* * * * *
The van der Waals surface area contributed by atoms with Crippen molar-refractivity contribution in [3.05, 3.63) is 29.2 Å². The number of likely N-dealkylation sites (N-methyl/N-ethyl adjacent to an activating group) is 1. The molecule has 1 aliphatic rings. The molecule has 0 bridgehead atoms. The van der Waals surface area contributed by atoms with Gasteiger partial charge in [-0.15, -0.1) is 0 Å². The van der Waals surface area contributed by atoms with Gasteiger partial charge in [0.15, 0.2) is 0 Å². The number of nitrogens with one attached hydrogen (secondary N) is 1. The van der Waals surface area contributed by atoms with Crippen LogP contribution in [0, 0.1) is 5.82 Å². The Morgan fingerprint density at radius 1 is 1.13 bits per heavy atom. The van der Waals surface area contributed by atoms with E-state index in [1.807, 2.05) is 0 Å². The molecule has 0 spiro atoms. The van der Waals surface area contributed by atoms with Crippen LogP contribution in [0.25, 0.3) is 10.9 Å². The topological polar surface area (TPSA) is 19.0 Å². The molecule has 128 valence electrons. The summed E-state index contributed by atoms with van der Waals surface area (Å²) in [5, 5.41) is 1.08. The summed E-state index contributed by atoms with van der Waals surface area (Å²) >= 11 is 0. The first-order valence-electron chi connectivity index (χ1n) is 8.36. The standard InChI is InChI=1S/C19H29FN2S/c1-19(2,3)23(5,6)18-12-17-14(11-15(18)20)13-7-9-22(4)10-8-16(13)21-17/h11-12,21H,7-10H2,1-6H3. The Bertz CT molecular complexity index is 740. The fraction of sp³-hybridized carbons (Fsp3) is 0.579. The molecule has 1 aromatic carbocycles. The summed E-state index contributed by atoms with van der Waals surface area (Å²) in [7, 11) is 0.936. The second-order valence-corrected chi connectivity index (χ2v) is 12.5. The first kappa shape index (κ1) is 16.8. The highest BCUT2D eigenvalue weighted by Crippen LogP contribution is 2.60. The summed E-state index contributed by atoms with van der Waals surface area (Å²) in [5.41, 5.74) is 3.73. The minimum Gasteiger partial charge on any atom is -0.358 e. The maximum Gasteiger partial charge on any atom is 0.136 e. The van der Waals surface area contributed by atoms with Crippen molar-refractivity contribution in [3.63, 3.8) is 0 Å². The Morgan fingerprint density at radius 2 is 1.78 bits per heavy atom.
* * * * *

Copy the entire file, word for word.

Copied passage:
The van der Waals surface area contributed by atoms with Crippen molar-refractivity contribution in [3.05, 3.63) is 29.2 Å². The number of likely N-dealkylation sites (N-methyl/N-ethyl adjacent to an activating group) is 1. The molecule has 1 aliphatic rings. The molecule has 0 bridgehead atoms. The van der Waals surface area contributed by atoms with Gasteiger partial charge in [-0.15, -0.1) is 0 Å². The van der Waals surface area contributed by atoms with Gasteiger partial charge in [0.15, 0.2) is 0 Å². The number of nitrogens with one attached hydrogen (secondary N) is 1. The van der Waals surface area contributed by atoms with Crippen LogP contribution in [0, 0.1) is 5.82 Å². The Morgan fingerprint density at radius 1 is 1.13 bits per heavy atom. The van der Waals surface area contributed by atoms with E-state index in [1.807, 2.05) is 0 Å². The molecule has 0 spiro atoms. The van der Waals surface area contributed by atoms with Crippen LogP contribution in [0.25, 0.3) is 10.9 Å². The topological polar surface area (TPSA) is 19.0 Å². The molecule has 128 valence electrons. The summed E-state index contributed by atoms with van der Waals surface area (Å²) in [5, 5.41) is 1.08. The summed E-state index contributed by atoms with van der Waals surface area (Å²) >= 11 is 0. The first-order valence-electron chi connectivity index (χ1n) is 8.36. The standard InChI is InChI=1S/C19H29FN2S/c1-19(2,3)23(5,6)18-12-17-14(11-15(18)20)13-7-9-22(4)10-8-16(13)21-17/h11-12,21H,7-10H2,1-6H3. The Bertz CT molecular complexity index is 740. The fraction of sp³-hybridized carbons (Fsp3) is 0.579. The molecule has 1 aromatic carbocycles. The summed E-state index contributed by atoms with van der Waals surface area (Å²) in [7, 11) is 0.936. The second-order valence-corrected chi connectivity index (χ2v) is 12.5. The first kappa shape index (κ1) is 16.8. The highest BCUT2D eigenvalue weighted by Crippen LogP contribution is 2.60. The summed E-state index contributed by atoms with van der Waals surface area (Å²) in [5.41, 5.74) is 3.73. The minimum Gasteiger partial charge on any atom is -0.358 e. The maximum Gasteiger partial charge on any atom is 0.136 e. The van der Waals surface area contributed by atoms with Crippen molar-refractivity contribution in [3.63, 3.8) is 0 Å². The Morgan fingerprint density at radius 2 is 1.78 bits per heavy atom.